The Question of the week this week was asked by nealmcb in response to the ever wider list of standards which apply in different industries. The Financial Services industry has a well defined set of standards including the Payment Card Industry Data Security Standard (PCI-DSS) which focuses specifically on credit card data and primary account numbers, but neal’s core question is this:
Are there standards and related server certifications that are more suitable for e.g. web sites that hold a variety of sensitive personal information that is not financial (e.g. social networking sites), or government or military sites, or sites that run private or public elections?
This question hasn’t inspired a large number of answers, which is surprising, as complying with security standards is becoming an ever more important part of running a business.
The answers which have been provided are useful, however, with links to standards provided by the following:
- The Center for Internet Security (CIS)
- The National Institute of Standards and Technology (NIST)
Of these, the CIS standards are being used more and more in industry as they provide a simple baseline which should be altered to fit circumstances but is a relatively good starting point out of the box.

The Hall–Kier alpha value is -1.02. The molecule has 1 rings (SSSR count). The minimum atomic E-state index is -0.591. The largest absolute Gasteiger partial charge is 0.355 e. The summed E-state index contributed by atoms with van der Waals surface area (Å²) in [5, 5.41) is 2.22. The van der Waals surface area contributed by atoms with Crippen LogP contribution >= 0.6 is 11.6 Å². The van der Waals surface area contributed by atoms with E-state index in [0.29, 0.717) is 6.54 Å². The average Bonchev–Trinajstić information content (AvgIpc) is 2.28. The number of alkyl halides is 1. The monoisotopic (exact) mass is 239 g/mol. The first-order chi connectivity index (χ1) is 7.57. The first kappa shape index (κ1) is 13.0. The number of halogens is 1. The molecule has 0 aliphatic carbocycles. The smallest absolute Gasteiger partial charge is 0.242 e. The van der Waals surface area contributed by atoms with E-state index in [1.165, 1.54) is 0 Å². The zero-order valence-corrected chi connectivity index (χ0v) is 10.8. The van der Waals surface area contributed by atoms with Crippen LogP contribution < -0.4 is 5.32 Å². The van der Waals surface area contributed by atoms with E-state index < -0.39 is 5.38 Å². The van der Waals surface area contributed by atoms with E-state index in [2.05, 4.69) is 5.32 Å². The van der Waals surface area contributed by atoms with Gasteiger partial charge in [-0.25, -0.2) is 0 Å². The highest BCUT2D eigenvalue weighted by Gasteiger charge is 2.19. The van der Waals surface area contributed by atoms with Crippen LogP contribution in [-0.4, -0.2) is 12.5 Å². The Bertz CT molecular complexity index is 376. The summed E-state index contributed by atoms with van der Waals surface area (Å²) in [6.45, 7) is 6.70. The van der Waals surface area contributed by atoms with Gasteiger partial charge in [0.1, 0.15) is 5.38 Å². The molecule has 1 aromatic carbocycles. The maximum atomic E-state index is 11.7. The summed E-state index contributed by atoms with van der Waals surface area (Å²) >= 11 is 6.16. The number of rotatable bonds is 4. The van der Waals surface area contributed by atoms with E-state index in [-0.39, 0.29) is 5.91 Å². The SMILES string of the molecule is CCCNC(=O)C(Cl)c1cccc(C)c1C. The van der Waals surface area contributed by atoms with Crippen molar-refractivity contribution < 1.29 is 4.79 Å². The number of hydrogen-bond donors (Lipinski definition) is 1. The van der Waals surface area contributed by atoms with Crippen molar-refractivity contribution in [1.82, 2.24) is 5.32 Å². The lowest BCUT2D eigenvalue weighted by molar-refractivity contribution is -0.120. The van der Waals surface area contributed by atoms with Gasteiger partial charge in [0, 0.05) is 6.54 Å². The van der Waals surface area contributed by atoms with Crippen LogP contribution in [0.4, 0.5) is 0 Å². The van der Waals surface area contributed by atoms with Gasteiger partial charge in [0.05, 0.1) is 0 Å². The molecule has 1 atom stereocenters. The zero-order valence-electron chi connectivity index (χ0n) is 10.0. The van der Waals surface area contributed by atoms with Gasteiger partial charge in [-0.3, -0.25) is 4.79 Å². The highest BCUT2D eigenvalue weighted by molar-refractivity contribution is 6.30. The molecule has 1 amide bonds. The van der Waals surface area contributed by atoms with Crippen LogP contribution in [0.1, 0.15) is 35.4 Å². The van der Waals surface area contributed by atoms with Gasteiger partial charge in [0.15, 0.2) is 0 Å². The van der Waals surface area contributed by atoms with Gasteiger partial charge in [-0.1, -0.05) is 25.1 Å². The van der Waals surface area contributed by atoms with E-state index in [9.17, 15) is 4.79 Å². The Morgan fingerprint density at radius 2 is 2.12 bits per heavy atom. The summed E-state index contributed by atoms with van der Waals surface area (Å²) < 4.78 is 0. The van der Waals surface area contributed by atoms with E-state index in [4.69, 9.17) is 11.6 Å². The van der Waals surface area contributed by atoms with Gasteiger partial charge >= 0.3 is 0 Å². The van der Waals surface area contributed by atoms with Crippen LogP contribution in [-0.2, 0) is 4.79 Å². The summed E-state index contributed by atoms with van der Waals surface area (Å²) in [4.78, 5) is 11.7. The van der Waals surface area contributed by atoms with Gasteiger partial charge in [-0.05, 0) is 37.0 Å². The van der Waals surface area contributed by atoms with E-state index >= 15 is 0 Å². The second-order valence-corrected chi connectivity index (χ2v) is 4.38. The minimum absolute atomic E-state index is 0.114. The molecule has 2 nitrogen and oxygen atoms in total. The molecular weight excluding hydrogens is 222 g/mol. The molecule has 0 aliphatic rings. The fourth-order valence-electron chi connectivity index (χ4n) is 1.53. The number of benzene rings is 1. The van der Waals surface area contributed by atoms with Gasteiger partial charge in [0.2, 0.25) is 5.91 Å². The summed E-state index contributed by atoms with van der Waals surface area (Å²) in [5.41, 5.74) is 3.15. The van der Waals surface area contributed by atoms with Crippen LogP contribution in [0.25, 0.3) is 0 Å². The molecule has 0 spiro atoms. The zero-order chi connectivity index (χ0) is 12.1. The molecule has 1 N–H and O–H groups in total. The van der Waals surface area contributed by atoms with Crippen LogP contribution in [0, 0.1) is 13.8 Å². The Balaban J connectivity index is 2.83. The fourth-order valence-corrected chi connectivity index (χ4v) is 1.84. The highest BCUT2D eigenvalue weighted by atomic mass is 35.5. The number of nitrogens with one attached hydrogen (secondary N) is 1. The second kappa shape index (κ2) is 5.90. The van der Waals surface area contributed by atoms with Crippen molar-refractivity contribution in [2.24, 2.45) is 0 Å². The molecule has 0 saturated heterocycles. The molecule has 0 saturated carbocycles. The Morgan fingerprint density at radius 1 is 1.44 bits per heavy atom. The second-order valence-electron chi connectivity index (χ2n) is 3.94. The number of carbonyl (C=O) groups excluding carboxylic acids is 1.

Jeff Ferland provided a longer list:
And as I tend to be pretty heavily involved with the ISF, I included a link to the Standard of Good Practice which is publicly available and is exactly what it sounds like: rational good practice in security.
From all these (and many more) it can be seen that there is a wide range of standards which all have a different focus on security- which supports this.josh‘s comment:
As is often noted in questions and answers on this site, the solution depends on what you are protecting and who you are protecting it from. Even similar industries under different jurisdictions may need different protections. Thus I think it makes sense for specific industries and organizations to produce their own standards.
A quick look at questions tagged Compliance shows discussion on Data Protection Act, HIPAA, FDA, SEC guidelines, RBI and more.
If you are in charge of IT or Information Security, Audit or Risk, it is essential that you know which standards are appropriate to you, which ones are mandatory, which are optional, which may be required by a business partner etc., and to be honest it can be a bit of a minefield.
The good thing is – this is one of the areas where the Stack Exchange model works really well. If you ask the question “Is this setup PCI compliant” there are enough practitioners, QSA’s and experienced individuals on the site that an answer should be very straightforward. Of course, you would still need a QSA to accredit, but as a step towards understanding what you need to do, Security.StackExchange.com proves its worth.